Water, Dimethicone, Cetastearyl Alcohol, Propanediol (Propylene Glycol), Green Tea Leaf extract, Red Tea Leaf Extract, Galactoarabinan, Adansoria Digitata seed oil, Babassu seed oil, …
Product 1 is the Biolage Color Care Shielding Shine Mist spray.
Product 2 is Arbonne To the Rescue Hair Protectant
Product 3 is Aveda Color Conserve.
My conclusions about the most natural leave-in product.
At the end of this article is more detail about a few of the main ingredients. After reading what each product contained, I was surprised to see that it appeared to be Arbonne and not Aveda that contained the most natural ingredients. However, I would still consider the Aveda product to contain mostly natural ingredients.
All three products list water as the primary ingredient. The Aveda Color Conserve listed as the second ingredient Dimethicone, which is a silicone fluid that is also found in McDonald’s Chicken McNuggets and Wendy’s French Fries. Next was alcohol, then Propylene Glycol, also found in the Arbonne product. Propylene Glycol is an organic compound used in such things as deicing solutions, hand sanitizers and antibacterial lotions, paintballs, massage oils, and in smoke machines to make artificial smoke.
Aveda was not off to a good start with basically water, Silone and alcohol as the main base. The next two ingredients are tea leaf extracts, followed by Galactoarabinan, a polysaccharide derived from the western Larch tree. After several natural oils, nine in total, were items such as Guar hydroxypropyltrimonium chloride (an organic compound), Amyl Salicylate (an alcohol-based fragrance), and distearyldimonium chloride (a type of salt).
In the Arbonne Hair Protectant, on the other hand, I counted over 25 natural compounds and oils, including oils from orange, lemon, lime, tangerine and lavender, before I came to the first ingredient that was not organically or plant-derived: Stearamine. After reading the full ingredient list, the Arbonne To the Rescue is a product I feel very comfortable spraying on my hair. In addition, the fact that is a spray-on rather than a paste like the Aveda Color Conserve makes it very convenient to apply.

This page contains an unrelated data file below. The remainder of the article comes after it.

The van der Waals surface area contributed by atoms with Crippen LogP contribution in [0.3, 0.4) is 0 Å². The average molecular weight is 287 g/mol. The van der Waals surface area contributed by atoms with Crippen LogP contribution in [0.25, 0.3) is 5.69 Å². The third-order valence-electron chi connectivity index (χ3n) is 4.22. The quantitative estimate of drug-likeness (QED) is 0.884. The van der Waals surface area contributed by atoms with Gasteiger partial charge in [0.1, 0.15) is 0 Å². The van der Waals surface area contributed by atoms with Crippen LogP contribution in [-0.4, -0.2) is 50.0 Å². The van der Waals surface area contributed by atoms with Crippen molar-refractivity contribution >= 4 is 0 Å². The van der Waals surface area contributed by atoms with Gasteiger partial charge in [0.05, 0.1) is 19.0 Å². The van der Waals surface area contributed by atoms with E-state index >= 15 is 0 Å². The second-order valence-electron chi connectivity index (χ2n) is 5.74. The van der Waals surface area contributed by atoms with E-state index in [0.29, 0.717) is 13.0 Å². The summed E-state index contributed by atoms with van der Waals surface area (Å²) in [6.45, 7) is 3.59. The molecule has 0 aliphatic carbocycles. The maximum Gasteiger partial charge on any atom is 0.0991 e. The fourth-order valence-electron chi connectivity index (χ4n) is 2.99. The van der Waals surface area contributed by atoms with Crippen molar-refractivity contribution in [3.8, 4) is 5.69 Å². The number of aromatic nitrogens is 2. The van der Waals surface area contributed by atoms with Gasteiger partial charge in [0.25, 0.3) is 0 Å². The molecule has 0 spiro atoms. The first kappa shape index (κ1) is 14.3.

As far as the Matrix Biolage is concerned, although it may be good at making hair shiny, spraying chemicals onto my hair that I work towards keeping natural and healthy is not something I will do. If I hadn’t paid $14 for the bottle I would toss it out. I still might toss it, but I suppose it is worth keeping around in the event my Aveda and Arbonne are gone and I have frizzy hair.
From Wikipedia, the free encyclopedia
Polydimethylsiloxane (PDMS) belongs to a group of polymeric organosilicon compounds that are commonly referred to as silicones. PDMS is the most widely used silicon-based organic polymer, and is particularly known for its unusual rheological (or flow) properties. PDMS is optically clear, and, in general, is considered to be inert, non-toxic and non-flammable. It is occasionally called dimethicone and is one of several types of silicone oil (polymerized siloxane). Its applications range from contact lenses and medical devices to elastomers; it is present, also, in shampoos (as dimethicone makes hair shiny and slippery), food (antifoaming agent),caulking, lubricating oils, and heat-resistant tiles.